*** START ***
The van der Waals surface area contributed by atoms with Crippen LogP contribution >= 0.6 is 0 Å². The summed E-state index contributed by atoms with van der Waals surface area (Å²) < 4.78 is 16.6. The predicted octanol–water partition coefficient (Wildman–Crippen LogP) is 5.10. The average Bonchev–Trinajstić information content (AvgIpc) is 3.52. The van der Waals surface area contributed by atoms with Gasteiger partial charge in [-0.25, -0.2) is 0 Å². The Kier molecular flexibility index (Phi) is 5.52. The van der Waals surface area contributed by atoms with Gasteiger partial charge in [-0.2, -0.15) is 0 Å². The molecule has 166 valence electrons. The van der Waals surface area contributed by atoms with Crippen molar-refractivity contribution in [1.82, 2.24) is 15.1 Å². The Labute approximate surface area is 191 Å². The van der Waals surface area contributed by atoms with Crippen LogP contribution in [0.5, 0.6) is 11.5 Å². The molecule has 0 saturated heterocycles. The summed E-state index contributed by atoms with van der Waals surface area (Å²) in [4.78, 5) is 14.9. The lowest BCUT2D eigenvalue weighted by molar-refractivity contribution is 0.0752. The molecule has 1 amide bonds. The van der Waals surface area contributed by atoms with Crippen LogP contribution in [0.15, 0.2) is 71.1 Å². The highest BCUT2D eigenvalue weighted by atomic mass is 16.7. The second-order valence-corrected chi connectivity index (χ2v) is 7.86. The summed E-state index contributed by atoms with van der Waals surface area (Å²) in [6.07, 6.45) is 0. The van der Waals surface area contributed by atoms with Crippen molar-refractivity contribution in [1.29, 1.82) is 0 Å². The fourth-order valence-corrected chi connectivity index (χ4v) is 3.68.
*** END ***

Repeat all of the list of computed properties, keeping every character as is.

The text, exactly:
The van der Waals surface area contributed by atoms with Crippen LogP contribution >= 0.6 is 0 Å². The summed E-state index contributed by atoms with van der Waals surface area (Å²) < 4.78 is 16.6. The predicted octanol–water partition coefficient (Wildman–Crippen LogP) is 5.10. The average Bonchev–Trinajstić information content (AvgIpc) is 3.52. The van der Waals surface area contributed by atoms with Gasteiger partial charge in [-0.25, -0.2) is 0 Å². The Kier molecular flexibility index (Phi) is 5.52. The van der Waals surface area contributed by atoms with Gasteiger partial charge in [-0.2, -0.15) is 0 Å². The molecule has 166 valence electrons. The van der Waals surface area contributed by atoms with Crippen molar-refractivity contribution in [1.82, 2.24) is 15.1 Å². The Labute approximate surface area is 191 Å². The van der Waals surface area contributed by atoms with Crippen LogP contribution in [0.5, 0.6) is 11.5 Å². The molecule has 0 saturated heterocycles. The summed E-state index contributed by atoms with van der Waals surface area (Å²) in [4.78, 5) is 14.9. The lowest BCUT2D eigenvalue weighted by molar-refractivity contribution is 0.0752. The molecule has 1 amide bonds. The van der Waals surface area contributed by atoms with Crippen LogP contribution in [0.15, 0.2) is 71.1 Å². The highest BCUT2D eigenvalue weighted by atomic mass is 16.7. The second-order valence-corrected chi connectivity index (χ2v) is 7.86. The summed E-state index contributed by atoms with van der Waals surface area (Å²) in [6.07, 6.45) is 0. The van der Waals surface area contributed by atoms with Crippen molar-refractivity contribution in [1.29, 1.82) is 0 Å². The fourth-order valence-corrected chi connectivity index (χ4v) is 3.68.